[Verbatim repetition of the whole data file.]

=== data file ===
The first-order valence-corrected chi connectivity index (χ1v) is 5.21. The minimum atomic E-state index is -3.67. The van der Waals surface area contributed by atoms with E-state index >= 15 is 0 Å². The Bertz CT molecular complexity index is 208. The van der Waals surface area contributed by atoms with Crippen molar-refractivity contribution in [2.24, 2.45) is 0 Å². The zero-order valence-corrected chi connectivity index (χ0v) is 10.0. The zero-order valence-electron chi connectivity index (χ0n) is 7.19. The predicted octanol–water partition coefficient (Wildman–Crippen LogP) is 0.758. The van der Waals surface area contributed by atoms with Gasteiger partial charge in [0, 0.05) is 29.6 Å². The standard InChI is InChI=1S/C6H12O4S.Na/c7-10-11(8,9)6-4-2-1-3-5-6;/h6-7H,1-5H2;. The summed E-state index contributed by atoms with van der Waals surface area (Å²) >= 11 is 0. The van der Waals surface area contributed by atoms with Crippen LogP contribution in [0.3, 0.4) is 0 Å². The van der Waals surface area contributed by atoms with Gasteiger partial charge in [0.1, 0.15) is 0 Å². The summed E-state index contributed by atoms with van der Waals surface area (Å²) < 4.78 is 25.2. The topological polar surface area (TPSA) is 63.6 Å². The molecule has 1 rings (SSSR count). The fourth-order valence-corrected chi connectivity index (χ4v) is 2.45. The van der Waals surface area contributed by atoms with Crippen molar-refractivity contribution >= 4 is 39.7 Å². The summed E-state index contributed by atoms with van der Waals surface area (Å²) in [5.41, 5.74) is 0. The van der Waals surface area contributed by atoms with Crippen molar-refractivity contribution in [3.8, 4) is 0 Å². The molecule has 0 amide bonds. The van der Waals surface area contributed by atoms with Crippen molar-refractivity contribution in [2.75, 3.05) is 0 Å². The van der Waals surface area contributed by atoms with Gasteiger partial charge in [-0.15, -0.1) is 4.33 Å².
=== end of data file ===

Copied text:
The first-order valence-corrected chi connectivity index (χ1v) is 5.21. The minimum atomic E-state index is -3.67. The van der Waals surface area contributed by atoms with E-state index >= 15 is 0 Å². The Bertz CT molecular complexity index is 208. The van der Waals surface area contributed by atoms with Crippen molar-refractivity contribution in [2.24, 2.45) is 0 Å². The zero-order valence-corrected chi connectivity index (χ0v) is 10.0. The zero-order valence-electron chi connectivity index (χ0n) is 7.19. The predicted octanol–water partition coefficient (Wildman–Crippen LogP) is 0.758. The van der Waals surface area contributed by atoms with Gasteiger partial charge in [0, 0.05) is 29.6 Å². The standard InChI is InChI=1S/C6H12O4S.Na/c7-10-11(8,9)6-4-2-1-3-5-6;/h6-7H,1-5H2;. The summed E-state index contributed by atoms with van der Waals surface area (Å²) >= 11 is 0. The van der Waals surface area contributed by atoms with Crippen LogP contribution in [0.3, 0.4) is 0 Å². The van der Waals surface area contributed by atoms with Gasteiger partial charge in [0.1, 0.15) is 0 Å². The summed E-state index contributed by atoms with van der Waals surface area (Å²) < 4.78 is 25.2. The topological polar surface area (TPSA) is 63.6 Å². The molecule has 1 rings (SSSR count). The fourth-order valence-corrected chi connectivity index (χ4v) is 2.45. The van der Waals surface area contributed by atoms with Crippen molar-refractivity contribution >= 4 is 39.7 Å². The summed E-state index contributed by atoms with van der Waals surface area (Å²) in [5.41, 5.74) is 0. The van der Waals surface area contributed by atoms with Crippen molar-refractivity contribution in [3.8, 4) is 0 Å². The molecule has 0 amide bonds. The van der Waals surface area contributed by atoms with Crippen molar-refractivity contribution in [2.75, 3.05) is 0 Å². The van der Waals surface area contributed by atoms with Gasteiger partial charge in [-0.15, -0.1) is 4.33 Å².